Fleas are common pests that we are all familiar with. Our dogs and cats can bring these insects into our homes where they lay eggs in the cracks and crevices and multiply quickly. Sure you can use flea shampoos, flea collars, or flea drops; however, if any family members or animals are allergic, you may want to have the house treated in conjunction with using drops.
Fleas go through four life phases from egg, larva, pupa, to adult. The cycle begins when females lay eggs after feeding. In order to reproduce, the adult flea must be able to feed on blood. 20 or so eggs are laid each time, usually on the animal, meaning the eggs can fall off onto the ground. TIP; The area your animal sleeps in is likely the primary location of any eggs or developing fleas.
Adult fleas may live for up to one year without feeding. They can remain fully developed inside the pupal cocoon for a long time until a blood source shows up. Here’s an interesting fact; in approx. 30 days, 10 female fleas within the proper conditions have the ability to multiply to over a quarter million different life stages. If they are hungry and multiplying after a dormant period, you may begin to see flea bites on your animals and potentially yourself! Not only are they a nuisance, but they can cause medical problems.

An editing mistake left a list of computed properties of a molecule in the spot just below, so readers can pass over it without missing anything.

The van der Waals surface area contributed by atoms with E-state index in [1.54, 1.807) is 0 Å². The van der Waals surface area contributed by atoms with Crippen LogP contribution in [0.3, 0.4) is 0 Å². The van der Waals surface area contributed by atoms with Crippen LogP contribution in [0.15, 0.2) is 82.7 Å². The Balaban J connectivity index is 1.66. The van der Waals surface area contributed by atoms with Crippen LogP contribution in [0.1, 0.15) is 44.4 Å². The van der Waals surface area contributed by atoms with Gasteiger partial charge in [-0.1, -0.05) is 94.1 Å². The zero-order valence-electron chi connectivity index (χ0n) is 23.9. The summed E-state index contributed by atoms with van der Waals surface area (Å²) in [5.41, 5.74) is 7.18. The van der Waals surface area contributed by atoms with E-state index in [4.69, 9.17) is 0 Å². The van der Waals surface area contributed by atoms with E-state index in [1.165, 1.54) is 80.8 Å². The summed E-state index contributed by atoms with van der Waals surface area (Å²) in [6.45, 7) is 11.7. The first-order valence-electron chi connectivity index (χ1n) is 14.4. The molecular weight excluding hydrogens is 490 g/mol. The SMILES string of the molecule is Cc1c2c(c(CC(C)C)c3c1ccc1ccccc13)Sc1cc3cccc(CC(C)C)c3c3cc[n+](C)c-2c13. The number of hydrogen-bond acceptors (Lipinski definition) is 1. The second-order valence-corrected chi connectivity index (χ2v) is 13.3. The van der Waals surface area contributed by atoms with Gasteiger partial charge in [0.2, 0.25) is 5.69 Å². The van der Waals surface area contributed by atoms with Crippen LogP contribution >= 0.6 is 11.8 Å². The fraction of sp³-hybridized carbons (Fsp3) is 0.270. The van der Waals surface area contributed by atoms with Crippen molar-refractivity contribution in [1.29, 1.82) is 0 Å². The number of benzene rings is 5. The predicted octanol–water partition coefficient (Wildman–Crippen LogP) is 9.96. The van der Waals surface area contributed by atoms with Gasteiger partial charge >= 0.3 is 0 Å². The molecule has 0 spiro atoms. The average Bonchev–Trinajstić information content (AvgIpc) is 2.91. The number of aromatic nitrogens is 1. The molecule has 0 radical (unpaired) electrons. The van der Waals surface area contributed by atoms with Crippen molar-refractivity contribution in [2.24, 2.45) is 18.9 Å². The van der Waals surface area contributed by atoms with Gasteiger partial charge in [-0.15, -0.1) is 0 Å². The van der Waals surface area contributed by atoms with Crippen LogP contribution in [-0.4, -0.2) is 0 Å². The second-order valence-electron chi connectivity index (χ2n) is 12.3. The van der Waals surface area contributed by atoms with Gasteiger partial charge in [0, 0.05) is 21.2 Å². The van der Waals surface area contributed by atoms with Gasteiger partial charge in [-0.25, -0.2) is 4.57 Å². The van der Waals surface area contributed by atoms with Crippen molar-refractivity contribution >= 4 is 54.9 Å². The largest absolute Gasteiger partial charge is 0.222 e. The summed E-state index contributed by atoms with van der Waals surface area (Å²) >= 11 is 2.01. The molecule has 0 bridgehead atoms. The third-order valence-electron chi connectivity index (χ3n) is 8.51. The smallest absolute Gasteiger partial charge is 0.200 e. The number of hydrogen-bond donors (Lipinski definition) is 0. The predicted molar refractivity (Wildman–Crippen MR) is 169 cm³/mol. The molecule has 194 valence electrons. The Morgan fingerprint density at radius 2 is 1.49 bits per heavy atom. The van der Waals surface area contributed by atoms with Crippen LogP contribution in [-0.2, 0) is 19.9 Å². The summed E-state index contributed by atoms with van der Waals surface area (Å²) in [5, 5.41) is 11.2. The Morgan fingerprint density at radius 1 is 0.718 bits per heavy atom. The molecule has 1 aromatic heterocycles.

Wikipedia: These can include flea allergy dermatitis (FAD), secondary skin irritations and, in extreme cases, anemia, tapeworms, and/or stomach flu. Fleas can transmit murine typhus (endemic typhus) fever among animals and from animal to humans. Also, fleas can transmit bubonic plague and any other disease from human to rodent and from rodent to humans. Tapeworms normally infest in humans in severe cases. Although bites are rarely felt, it is the resulting irritation caused by the flea salivary….SEE MORE